Comparing The Phenomenon Of The Lion, The Children, And Jesus

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Salik S. Tehami Ms. Franz English II PAP/A1 23 February 2013 The Lion, the Children, and Jesus: How C.S. Lewis Created a Phenomenon Very few people in the history of humankind transcend their era’s stigmas and nomenclature to truly establish themselves among the pantheon of ever-living personalities that forever leave their mark on human thinking. Included in the London Time’s list of the most influential people of the 20th century amongst the likes of Pope John XXIII, Martin Luther King Jr., and Thomas Edison, Clive Staples Lewis was one of those few people in the history of humankind. Many of his life’s trials influenced him, with respect to his religious affiliation, his love for children, and his desire for creativity, to create the commercially successful and critically acclaimed series,…show more content…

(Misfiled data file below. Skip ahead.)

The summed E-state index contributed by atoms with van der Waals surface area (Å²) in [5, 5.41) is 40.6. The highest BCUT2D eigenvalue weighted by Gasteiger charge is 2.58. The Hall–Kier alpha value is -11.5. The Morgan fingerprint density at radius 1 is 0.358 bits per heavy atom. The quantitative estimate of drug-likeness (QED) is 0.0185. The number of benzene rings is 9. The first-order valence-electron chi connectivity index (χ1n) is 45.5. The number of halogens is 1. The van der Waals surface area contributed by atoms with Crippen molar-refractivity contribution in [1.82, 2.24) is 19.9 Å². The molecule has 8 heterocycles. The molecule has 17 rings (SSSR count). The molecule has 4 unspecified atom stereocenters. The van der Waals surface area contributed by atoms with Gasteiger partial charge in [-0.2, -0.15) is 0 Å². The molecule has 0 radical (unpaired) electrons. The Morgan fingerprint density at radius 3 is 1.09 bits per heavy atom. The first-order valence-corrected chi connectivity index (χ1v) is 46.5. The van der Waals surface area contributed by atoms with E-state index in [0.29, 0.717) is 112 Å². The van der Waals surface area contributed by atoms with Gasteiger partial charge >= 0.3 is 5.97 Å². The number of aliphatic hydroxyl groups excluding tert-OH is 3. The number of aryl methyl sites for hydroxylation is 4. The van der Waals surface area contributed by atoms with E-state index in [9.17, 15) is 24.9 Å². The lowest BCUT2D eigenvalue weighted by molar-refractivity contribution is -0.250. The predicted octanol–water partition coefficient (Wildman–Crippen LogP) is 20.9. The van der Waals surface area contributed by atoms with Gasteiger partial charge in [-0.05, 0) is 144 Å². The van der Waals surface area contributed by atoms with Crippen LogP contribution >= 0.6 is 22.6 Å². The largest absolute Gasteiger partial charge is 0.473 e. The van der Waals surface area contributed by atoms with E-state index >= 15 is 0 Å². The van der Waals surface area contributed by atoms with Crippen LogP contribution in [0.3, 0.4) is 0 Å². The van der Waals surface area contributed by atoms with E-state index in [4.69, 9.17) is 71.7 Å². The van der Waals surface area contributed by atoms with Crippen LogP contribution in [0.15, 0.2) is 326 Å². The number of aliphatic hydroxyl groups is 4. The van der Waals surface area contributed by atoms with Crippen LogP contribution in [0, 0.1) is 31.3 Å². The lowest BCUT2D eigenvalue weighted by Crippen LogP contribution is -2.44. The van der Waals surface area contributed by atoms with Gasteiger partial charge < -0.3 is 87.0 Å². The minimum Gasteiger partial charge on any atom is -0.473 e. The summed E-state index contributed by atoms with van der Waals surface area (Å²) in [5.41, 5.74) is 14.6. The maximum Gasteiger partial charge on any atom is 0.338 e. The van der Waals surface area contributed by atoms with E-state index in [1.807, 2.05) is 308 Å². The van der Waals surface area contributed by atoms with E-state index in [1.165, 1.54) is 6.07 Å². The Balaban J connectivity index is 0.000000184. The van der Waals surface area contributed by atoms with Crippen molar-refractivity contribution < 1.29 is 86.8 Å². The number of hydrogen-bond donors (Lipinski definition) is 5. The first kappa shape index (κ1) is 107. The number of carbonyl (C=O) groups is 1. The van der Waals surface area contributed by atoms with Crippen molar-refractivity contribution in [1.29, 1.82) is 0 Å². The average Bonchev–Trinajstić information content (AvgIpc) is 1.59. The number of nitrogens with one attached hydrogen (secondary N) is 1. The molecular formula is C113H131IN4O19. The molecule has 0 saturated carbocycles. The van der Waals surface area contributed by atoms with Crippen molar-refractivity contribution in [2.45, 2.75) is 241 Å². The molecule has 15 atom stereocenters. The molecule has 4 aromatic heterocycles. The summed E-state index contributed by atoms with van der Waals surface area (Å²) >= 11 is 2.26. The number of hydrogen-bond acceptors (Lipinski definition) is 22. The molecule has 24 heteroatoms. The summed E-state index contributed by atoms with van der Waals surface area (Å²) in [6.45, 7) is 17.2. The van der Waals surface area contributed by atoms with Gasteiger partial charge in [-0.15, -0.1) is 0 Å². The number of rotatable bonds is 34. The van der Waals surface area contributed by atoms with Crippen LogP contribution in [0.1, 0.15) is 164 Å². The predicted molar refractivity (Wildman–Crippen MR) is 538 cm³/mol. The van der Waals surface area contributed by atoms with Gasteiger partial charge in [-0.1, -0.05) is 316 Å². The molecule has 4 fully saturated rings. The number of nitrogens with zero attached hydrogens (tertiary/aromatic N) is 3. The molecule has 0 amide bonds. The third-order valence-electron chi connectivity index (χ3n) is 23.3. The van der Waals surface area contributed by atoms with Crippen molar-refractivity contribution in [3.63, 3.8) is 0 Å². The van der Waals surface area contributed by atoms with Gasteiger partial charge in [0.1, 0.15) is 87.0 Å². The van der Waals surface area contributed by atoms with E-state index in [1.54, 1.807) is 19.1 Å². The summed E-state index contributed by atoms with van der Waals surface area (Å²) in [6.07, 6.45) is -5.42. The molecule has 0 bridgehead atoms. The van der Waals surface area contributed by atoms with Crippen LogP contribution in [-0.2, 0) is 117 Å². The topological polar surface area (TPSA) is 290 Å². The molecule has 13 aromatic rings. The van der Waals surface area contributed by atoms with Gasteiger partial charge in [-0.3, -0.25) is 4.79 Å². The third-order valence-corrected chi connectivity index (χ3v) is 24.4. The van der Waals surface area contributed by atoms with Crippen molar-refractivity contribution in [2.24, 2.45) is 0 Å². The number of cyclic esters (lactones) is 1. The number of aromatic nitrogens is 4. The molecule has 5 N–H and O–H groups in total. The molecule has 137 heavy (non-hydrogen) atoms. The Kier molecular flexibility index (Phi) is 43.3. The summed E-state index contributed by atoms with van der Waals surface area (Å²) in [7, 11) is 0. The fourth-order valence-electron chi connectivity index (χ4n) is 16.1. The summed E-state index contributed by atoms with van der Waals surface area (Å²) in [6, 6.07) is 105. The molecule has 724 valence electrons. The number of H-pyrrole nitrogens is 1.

His outlet to the emotional turmoil in his life at the time was creating stories with his brother, which always featured anthropomorphic animals in the fictional kingdom of Boxen (Downing). The emotional impact of his mother’s death led to his deep remission of the Christian faith, which eventually resulted in his conversion to atheism and his initial love of European mythology (Downing). Lewis became widely familiar with medieval Norse literature, an influence that is reflected throughout the books in the series, most prominently in The Voyage of the Dawn Treader (Ward). This entire book imitates one of the immrama, a type of traditional Old Irish tale that combines elements of Irish mythology to tell the story of a hero's sea journey to the Otherworld (Brady). Medieval Ireland also had a tradition of High Kings ruling over lesser kings and queens or princes, as did Narnia. Lewis's term "Cair," as in Cair Paravel (the location of the castle in the The Lion, the Witch, and the Wardrobe), also mirrors "Caer", or "fortress" in the Welsh language (Brennan). The small boat of Reepicheep (an anthropomorphic mouse

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